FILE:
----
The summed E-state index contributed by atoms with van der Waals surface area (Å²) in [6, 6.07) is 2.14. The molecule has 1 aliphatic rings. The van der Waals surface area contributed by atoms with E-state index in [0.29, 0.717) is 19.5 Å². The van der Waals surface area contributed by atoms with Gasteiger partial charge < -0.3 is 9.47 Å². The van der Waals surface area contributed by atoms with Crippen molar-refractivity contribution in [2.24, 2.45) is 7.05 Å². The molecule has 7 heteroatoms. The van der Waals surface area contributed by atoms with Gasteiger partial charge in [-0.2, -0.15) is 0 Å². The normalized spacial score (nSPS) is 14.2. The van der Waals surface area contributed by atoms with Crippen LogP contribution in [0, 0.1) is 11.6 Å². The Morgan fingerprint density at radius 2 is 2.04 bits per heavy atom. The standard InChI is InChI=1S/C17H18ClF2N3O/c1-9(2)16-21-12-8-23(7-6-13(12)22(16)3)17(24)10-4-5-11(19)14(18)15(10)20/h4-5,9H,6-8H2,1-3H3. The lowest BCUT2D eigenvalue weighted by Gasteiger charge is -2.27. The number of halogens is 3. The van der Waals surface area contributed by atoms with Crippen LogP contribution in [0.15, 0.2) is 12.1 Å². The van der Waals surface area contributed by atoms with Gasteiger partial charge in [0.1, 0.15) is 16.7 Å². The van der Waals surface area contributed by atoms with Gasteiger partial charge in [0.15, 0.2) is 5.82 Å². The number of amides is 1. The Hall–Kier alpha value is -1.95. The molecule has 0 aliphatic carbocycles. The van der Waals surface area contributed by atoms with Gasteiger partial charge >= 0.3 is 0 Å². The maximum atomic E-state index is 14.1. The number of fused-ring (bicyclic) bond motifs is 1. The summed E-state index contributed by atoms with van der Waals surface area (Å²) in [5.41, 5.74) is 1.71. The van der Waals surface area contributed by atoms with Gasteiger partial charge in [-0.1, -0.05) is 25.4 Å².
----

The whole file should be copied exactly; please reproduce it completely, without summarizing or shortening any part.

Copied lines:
The summed E-state index contributed by atoms with van der Waals surface area (Å²) in [6, 6.07) is 2.14. The molecule has 1 aliphatic rings. The van der Waals surface area contributed by atoms with E-state index in [0.29, 0.717) is 19.5 Å². The van der Waals surface area contributed by atoms with Gasteiger partial charge < -0.3 is 9.47 Å². The van der Waals surface area contributed by atoms with Crippen molar-refractivity contribution in [2.24, 2.45) is 7.05 Å². The molecule has 7 heteroatoms. The van der Waals surface area contributed by atoms with Gasteiger partial charge in [-0.2, -0.15) is 0 Å². The normalized spacial score (nSPS) is 14.2. The van der Waals surface area contributed by atoms with Crippen LogP contribution in [0, 0.1) is 11.6 Å². The Morgan fingerprint density at radius 2 is 2.04 bits per heavy atom. The standard InChI is InChI=1S/C17H18ClF2N3O/c1-9(2)16-21-12-8-23(7-6-13(12)22(16)3)17(24)10-4-5-11(19)14(18)15(10)20/h4-5,9H,6-8H2,1-3H3. The lowest BCUT2D eigenvalue weighted by Gasteiger charge is -2.27. The number of halogens is 3. The van der Waals surface area contributed by atoms with Crippen LogP contribution in [0.15, 0.2) is 12.1 Å². The van der Waals surface area contributed by atoms with Gasteiger partial charge in [0.1, 0.15) is 16.7 Å². The van der Waals surface area contributed by atoms with Gasteiger partial charge in [0.15, 0.2) is 5.82 Å². The number of amides is 1. The Hall–Kier alpha value is -1.95. The molecule has 0 aliphatic carbocycles. The van der Waals surface area contributed by atoms with Gasteiger partial charge >= 0.3 is 0 Å². The maximum atomic E-state index is 14.1. The number of fused-ring (bicyclic) bond motifs is 1. The summed E-state index contributed by atoms with van der Waals surface area (Å²) in [5.41, 5.74) is 1.71. The van der Waals surface area contributed by atoms with Gasteiger partial charge in [-0.1, -0.05) is 25.4 Å².